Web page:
Essex Wildlife Trust
This 600 acre farm is situated on the north bank of the River Crouch. It has been managed by Essex Wildlife Trust since 1998. The Flat Fields have been grassland for the last 100 years and are used as a feeding ground for Brent Geese. Around 2,000 geese come to the area during the winter. Around 2,000 geese come to the area during the winter.
The remainder of the farm comprises of coastal grazing marsh with ancient creeks and hollows betraying its salt marsh origins. The farm has been improved substantially to allow our fastest declining mammal, the Water Vole, to thrive. The creeks and ditches offer an ideal habitat for Water Voles. A wind pump was installed in July 2008 and this raises water levels on a fifty acre field. This area is surface-flooded during the winter months bringing in huge numbers of wildfowl and wading birds. It is also an important area for birds in the spring with Lapwing, Redshank and Avocet all breeding here.
This is a working farm where suckler beef cows are grazed along with a variable number of sheep - all of which are owned by a local grazier.
What to look for:
During the winter months there are huge numbers of wildfowl and wading birds, including Lapwing, Golden Plover, Dunlin, Wigeon, and Teal. Around 2,000 Brent Geese can be seen on the flat fields.
Springtime brings passage migrants such as Green Sandpiper, Ruff and Spotted Redshank. There are a wide variety of breeding birds including Skylarks, Meadow Pipit, Reed Buntings, Yellow Wagtails and Barn Owls.
Summer is the best time to see insects on the traditional grazing marsh; such as Hairy Dragonfly and Scare Emerald Damselfly along with Small Copper, Small Heath and countless Meadow Brown butterflies.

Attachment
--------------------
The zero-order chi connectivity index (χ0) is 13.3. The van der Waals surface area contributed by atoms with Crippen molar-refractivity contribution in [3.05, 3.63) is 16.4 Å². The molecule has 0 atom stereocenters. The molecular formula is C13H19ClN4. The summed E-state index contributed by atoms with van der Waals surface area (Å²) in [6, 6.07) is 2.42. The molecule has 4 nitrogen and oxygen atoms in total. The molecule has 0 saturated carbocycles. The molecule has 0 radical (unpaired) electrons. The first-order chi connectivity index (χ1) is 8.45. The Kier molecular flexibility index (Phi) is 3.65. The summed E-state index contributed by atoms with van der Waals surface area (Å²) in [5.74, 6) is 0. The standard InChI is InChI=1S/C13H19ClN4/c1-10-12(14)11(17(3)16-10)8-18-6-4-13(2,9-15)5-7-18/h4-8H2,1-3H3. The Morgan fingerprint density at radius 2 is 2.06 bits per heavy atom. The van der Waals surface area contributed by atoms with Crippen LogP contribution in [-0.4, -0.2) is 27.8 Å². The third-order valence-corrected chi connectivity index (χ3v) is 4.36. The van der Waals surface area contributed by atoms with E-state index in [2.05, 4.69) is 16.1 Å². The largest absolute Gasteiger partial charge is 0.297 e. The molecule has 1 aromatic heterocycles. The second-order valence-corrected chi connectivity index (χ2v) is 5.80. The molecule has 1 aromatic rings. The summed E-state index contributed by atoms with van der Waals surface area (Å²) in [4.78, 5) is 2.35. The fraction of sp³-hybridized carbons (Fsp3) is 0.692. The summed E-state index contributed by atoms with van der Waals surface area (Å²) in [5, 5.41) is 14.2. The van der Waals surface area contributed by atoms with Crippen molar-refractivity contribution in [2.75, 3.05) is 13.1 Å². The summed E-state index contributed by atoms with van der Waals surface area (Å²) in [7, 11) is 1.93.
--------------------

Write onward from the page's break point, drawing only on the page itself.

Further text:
Autumn sees the return of the passage migrants followed by an increase in bird numbers as the over-wintering species begin to return from their breeding grounds.
While enjoying a leisurely walk at the side of the creeks and ditches you may hear the once familiar sound of a 'plop' as a Water Vole enters the water. Throughout the year Hares are abundant across the farm but they are most easily seen on the flat fields.
A permissive path passes around the farm, giving access to the three bird hides - this links up with the sea wall footpath which can then be taken back to the farm entrance and car park creating a 4km circular route around the farm.
No dogs are allowed on the permissive path to limit disturbance to wildlife, however they can be taken on the public footpath along the seawall (please keep them on a lead if livestock are grazing the seawalls). The farm is open to visitors every day throughout the year.
Directions: Take the B1012 east from South Woodham Ferrers and after about 3 miles turn right to North Fambridge. Access is via a track on a sharp right hand bend on the left of Fambridge Road, 400m south of Fambridge station.
Public Transport - North Fambridge railway station, 5 minute walk away.
Did you know?
In 1897 a high surge tide similar to that of 1953 breached the sea wall and flooded the farm.